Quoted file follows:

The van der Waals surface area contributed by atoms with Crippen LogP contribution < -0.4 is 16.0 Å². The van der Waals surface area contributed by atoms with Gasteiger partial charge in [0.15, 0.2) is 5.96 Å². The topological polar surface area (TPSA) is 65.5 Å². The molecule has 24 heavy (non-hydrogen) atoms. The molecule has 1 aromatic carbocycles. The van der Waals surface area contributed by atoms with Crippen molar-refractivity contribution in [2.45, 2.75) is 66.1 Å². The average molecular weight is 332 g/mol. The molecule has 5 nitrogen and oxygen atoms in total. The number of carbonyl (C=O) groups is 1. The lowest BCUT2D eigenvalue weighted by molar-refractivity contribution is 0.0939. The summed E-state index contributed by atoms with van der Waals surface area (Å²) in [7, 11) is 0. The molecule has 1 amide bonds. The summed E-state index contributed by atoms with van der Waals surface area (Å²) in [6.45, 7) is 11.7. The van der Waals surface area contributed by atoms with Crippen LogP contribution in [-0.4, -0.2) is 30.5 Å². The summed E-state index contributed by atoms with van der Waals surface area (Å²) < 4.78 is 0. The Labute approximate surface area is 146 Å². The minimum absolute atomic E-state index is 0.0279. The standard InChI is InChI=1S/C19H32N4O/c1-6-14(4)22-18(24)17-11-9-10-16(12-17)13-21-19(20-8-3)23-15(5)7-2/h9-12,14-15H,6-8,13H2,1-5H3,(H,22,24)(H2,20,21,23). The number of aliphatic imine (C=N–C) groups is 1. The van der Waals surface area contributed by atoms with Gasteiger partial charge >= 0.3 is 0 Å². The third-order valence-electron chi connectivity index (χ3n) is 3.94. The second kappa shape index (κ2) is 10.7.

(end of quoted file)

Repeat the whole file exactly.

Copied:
The van der Waals surface area contributed by atoms with Crippen LogP contribution < -0.4 is 16.0 Å². The van der Waals surface area contributed by atoms with Gasteiger partial charge in [0.15, 0.2) is 5.96 Å². The topological polar surface area (TPSA) is 65.5 Å². The molecule has 24 heavy (non-hydrogen) atoms. The molecule has 1 aromatic carbocycles. The van der Waals surface area contributed by atoms with Crippen molar-refractivity contribution in [2.45, 2.75) is 66.1 Å². The average molecular weight is 332 g/mol. The molecule has 5 nitrogen and oxygen atoms in total. The number of carbonyl (C=O) groups is 1. The lowest BCUT2D eigenvalue weighted by molar-refractivity contribution is 0.0939. The summed E-state index contributed by atoms with van der Waals surface area (Å²) in [7, 11) is 0. The molecule has 1 amide bonds. The summed E-state index contributed by atoms with van der Waals surface area (Å²) in [6.45, 7) is 11.7. The van der Waals surface area contributed by atoms with Crippen LogP contribution in [-0.4, -0.2) is 30.5 Å². The summed E-state index contributed by atoms with van der Waals surface area (Å²) < 4.78 is 0. The Labute approximate surface area is 146 Å². The minimum absolute atomic E-state index is 0.0279. The standard InChI is InChI=1S/C19H32N4O/c1-6-14(4)22-18(24)17-11-9-10-16(12-17)13-21-19(20-8-3)23-15(5)7-2/h9-12,14-15H,6-8,13H2,1-5H3,(H,22,24)(H2,20,21,23). The number of aliphatic imine (C=N–C) groups is 1. The van der Waals surface area contributed by atoms with Gasteiger partial charge >= 0.3 is 0 Å². The third-order valence-electron chi connectivity index (χ3n) is 3.94. The second kappa shape index (κ2) is 10.7.